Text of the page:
I can pick all out with the 18” at 250x 1.5 arcsec seeing bortle 3.9

 

Here is a good article on them https://skyandtelesc...ions-trapezium/


Edited by jonbosley, 25 September 2022 - 05:31 PM.

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#19 BrentKnight

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Posted 25 September 2022 - 09:10 PM

It is recommended a 6inch is needed for the six. I would expect you would need bortle 1 or 2 and seeing close to 1 arcsecond to pick them up in a 4”. So I wouldn’t worry to much that you have not managed to see them as yet. 

I can pick all out with the 18” at 250x 1.5 arcsec seeing bortle 3.9

 

Here is a good article on them https://skyandtelesc...ions-trapezium/

It does not require Bortle 1 or 2 skies.  I have seen all 6 from Bortle 4 with excellent seeing on the Gulf of Mexico.  It was a challenge, but it is possible with a good 4".


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#20 Redbetter

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Posted 26 September 2022 - 03:41 PM

It does not require Bortle 1 or 2 skies.  I have seen all 6 from Bortle 4 with excellent seeing on the Gulf of Mexico.  It was a challenge, but it is possible with a good 4".

This is especially true since the Orion nebula itself, in which these stars are embedded, is effectively heavily light polluted.  The same is true of the Ring nebula's central star. 

 

Seeing is the biggest factor, along with brute force aperture, and of course the individual observer's eye.  Some folks have much more trouble with close, high delta magnitude double stars--and E and F are examples of this.  


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#21 Bill Barlow

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Posted 30 September 2022 - 11:20 AM

I have seen all 6 in Bortle 8 skies it’s a Tak FC76 DCU but most of the time the F star wasn’t visible. But in my C6 and M8 I can see all six every time.  Need good transparency and good seeing conditions.  Going to see soon if all six can be seen in my TV 85.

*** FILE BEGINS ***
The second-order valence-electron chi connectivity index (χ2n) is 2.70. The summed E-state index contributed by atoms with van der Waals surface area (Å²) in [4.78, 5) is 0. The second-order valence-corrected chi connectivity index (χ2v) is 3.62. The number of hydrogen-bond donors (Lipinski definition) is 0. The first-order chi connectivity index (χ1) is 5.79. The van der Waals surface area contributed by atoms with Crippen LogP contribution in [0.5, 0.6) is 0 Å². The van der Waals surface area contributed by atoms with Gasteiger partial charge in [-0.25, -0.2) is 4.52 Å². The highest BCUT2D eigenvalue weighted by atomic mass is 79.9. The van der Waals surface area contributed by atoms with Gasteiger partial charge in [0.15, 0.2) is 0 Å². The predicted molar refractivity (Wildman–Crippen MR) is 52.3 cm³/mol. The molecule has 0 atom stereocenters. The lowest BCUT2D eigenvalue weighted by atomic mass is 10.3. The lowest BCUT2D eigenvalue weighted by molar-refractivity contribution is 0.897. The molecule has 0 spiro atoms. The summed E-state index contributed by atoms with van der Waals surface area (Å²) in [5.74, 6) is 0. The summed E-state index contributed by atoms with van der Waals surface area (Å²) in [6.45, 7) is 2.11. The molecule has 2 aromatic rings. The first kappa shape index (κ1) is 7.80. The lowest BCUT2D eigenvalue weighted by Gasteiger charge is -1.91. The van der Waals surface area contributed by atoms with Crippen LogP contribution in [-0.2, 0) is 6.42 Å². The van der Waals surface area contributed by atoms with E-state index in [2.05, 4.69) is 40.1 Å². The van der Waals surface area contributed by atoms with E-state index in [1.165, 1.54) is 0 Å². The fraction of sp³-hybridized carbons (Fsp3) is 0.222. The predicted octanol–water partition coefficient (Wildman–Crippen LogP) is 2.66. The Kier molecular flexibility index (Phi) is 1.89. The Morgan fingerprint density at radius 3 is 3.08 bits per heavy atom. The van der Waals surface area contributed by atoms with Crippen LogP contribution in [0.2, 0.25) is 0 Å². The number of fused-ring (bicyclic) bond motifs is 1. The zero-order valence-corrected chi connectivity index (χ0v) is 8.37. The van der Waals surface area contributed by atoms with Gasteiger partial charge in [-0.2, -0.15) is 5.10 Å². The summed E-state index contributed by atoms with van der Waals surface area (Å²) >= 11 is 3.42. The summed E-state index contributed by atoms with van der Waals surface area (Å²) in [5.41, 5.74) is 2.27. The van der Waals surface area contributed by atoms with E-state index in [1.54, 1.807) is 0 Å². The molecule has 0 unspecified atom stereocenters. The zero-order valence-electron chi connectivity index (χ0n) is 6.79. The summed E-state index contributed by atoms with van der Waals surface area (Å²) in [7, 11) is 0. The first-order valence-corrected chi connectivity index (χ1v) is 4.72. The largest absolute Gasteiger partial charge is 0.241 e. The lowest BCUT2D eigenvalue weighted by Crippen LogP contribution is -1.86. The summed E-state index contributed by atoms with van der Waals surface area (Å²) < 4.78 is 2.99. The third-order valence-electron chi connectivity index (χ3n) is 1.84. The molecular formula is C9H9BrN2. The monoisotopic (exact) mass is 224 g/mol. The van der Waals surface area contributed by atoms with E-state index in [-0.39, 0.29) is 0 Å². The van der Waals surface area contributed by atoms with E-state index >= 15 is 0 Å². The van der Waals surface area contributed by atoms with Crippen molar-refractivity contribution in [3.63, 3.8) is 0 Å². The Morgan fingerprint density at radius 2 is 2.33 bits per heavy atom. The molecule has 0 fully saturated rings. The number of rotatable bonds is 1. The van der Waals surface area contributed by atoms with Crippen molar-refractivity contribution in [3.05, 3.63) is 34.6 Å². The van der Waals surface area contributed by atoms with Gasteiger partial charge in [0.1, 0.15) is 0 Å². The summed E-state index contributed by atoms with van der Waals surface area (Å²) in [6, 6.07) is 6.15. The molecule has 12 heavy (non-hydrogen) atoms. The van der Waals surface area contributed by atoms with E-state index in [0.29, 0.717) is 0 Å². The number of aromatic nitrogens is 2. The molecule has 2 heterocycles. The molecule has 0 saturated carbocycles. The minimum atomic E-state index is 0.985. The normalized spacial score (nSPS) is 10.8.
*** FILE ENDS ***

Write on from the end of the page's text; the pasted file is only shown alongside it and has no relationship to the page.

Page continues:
Bill


Edited by Bill Barlow, 30 September 2022 - 11:21 AM.

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#22 Allan Wade

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Posted 01 October 2022 - 05:27 AM

Already mentioned, but the Trap stars are very seeing dependant. The other variable is optical quality. I had a brilliant TV76 that I could see 6 Trap stars with, but my ordinary TV85 could never see the F star.

 

Also, there is no such thing as seeing all 6 stars. I thought I had seen ‘all 10 stars’ until a friend observed 11 stars. So I’m not putting a limit on it anymore. But the Trap is certainly a favourite object I check in on almost every session. It wasn’t until I got the big dob I realised that E and F display a beautiful orange and green colour that I’ve not seen in smaller scopes.


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#23 dave253

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Posted 01 October 2022 - 06:03 AM

It wasn’t until I got the big dob I realised that E and F display a beautiful orange and green colour that I’ve not seen in smaller scopes.

That’s very interesting, Allan. It’s only late last summer that I finally got to see E+F.

Up here in north coast NSW we often have nice transparency and dark sky, but very rarely excellent seeing.

 

Since getting a CC and really nailing the collimation, I feel my 14” is delivering the best images possible so I’m looking forward to giving it another crack. 


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#24 Chad7531

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Posted 02 October 2022 - 04:13 AM

I was out again in average conditions in bortle 7 with my 6” reflector. Went over 500x and still just 4 stars. I guess I’ll have to wait for better conditions for that scope. My next attempt will probably be at a bortle 4 with the 10”.